New data released today by the U.S. Census Bureau show that child poverty in Arkansas held steady at an unacceptable rate of about 22%, one of the highest rates in the nation.
The new numbers from the 2022 American Community Survey showed that Arkansas has the 6th highest child poverty rate in the country, behind Mississippi, West Virginia, Louisiana, New Mexico and Alabama.
Though these numbers have remained relatively flat year-to-year, it remains an intolerable fact that one in five of Arkansas’s children lives in poverty. We cannot accept this as the status quo, especially when we know there are policy opportunities that could help lower those rates, including reinstating the Child Tax Credit that Congress allowed to expire in 2022. That policy alone lifted tens of thousands of Arkansas children out of poverty in 2021.
Because that tax credit was allowed to expire, the overall child poverty rate nationally rose by the largest amount on record in more than 50 years, when using the more accurate Supplemental Poverty Measure. You can read more about that poverty measure, and the effect of the tax credit’s expiration, here. Other policy solutions that could lower child poverty rates over the short and long term include:
- State investments in high quality pre-K programs, which have been flat-funded for more than a decade.
- Afterschool programs, which Arkansas has never funded consistently at the state level.
- Increased access to contraception and sex education, which could help lower the state’s highest-in-the-nation teen birth rate.
The overall poverty numbers for Arkansas (16.8%) include huge disparities when they’re broken down by race and ethnicity. White Arkansans have a poverty rate around 14%, while the rate is more than twice as high for Black Arkansans (29%) and more than 40% higher in the Hispanic/Latino community (20%). Those disparities are the result of longstanding inequities in public policy.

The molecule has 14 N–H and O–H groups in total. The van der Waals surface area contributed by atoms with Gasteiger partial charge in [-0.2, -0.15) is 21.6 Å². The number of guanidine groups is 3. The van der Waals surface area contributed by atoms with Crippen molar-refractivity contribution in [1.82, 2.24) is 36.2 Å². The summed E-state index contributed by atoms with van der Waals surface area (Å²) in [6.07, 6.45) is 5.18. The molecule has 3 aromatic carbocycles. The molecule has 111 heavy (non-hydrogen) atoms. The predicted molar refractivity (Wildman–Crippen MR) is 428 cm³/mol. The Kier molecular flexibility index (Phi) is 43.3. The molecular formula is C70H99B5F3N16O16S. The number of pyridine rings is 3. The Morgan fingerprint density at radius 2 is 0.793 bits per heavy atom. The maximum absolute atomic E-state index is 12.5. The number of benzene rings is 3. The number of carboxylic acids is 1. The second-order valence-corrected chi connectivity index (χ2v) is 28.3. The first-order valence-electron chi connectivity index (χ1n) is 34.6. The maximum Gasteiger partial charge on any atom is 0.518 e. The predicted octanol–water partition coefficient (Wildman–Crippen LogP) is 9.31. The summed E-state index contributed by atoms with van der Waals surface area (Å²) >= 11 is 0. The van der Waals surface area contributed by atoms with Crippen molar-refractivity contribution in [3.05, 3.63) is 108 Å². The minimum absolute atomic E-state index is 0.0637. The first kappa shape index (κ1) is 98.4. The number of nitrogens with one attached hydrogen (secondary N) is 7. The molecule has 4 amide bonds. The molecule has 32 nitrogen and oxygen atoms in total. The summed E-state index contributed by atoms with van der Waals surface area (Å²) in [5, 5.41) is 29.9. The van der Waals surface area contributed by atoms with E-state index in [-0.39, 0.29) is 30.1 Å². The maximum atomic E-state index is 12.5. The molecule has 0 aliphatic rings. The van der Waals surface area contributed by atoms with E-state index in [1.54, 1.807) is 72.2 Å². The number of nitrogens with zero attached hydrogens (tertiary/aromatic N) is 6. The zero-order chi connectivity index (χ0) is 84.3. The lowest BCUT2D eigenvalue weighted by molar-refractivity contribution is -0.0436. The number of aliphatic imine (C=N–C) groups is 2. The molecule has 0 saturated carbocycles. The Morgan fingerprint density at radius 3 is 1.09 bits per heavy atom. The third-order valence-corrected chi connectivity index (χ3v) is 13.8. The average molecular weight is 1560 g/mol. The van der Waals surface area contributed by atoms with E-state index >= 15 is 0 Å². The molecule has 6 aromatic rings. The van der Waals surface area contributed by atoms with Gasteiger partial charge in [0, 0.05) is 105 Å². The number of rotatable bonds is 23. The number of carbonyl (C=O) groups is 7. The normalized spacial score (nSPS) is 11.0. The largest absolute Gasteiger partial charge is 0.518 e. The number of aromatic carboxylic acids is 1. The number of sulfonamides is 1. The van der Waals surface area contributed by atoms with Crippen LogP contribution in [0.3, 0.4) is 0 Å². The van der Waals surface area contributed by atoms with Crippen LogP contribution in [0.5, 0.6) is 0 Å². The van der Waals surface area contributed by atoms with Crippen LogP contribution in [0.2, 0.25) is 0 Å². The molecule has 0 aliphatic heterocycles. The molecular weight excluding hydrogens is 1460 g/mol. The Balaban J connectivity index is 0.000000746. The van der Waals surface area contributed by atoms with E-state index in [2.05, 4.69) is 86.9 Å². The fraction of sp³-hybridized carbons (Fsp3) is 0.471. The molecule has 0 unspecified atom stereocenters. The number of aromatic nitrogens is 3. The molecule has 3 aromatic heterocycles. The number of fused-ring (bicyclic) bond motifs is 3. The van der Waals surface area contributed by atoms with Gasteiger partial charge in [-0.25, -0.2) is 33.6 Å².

The Census Bureau also released American Community Survey data on uninsured rates, which showed Arkansas’s overall uninsured rate dropping to 8.4% in 2022, the lowest rate since 2018. Uninsured rates dropped over the last few years because of Medicaid coverage protections that Congress put in place during the covid-19 pandemic.
Those protections also expired, and millions of Americans have lost their health insurance this summer because of it. We won’t see those uninsured rates reflected in the Census data until next year, when 2023 numbers will be released.
In Arkansas, more than 373,000 people have been disenrolled from coverage in publicly funded programs since April 1. More than 135,000 children have lost their Medicaid or ARKids First health insurance during that timeframe. You can read more about the reasons for this and learn more about how to help families regain coverage here.
The Census data on health insurance also reveal large disparities in coverage. The uninsured rate for White Arkansans is 6.2%, while it’s four times that high for Hispanic/Latino Arkansans, at a rate of 24.4%. The uninsured rate for Black Arkansans is 8.1%. More information on those disparities at the national level is available here.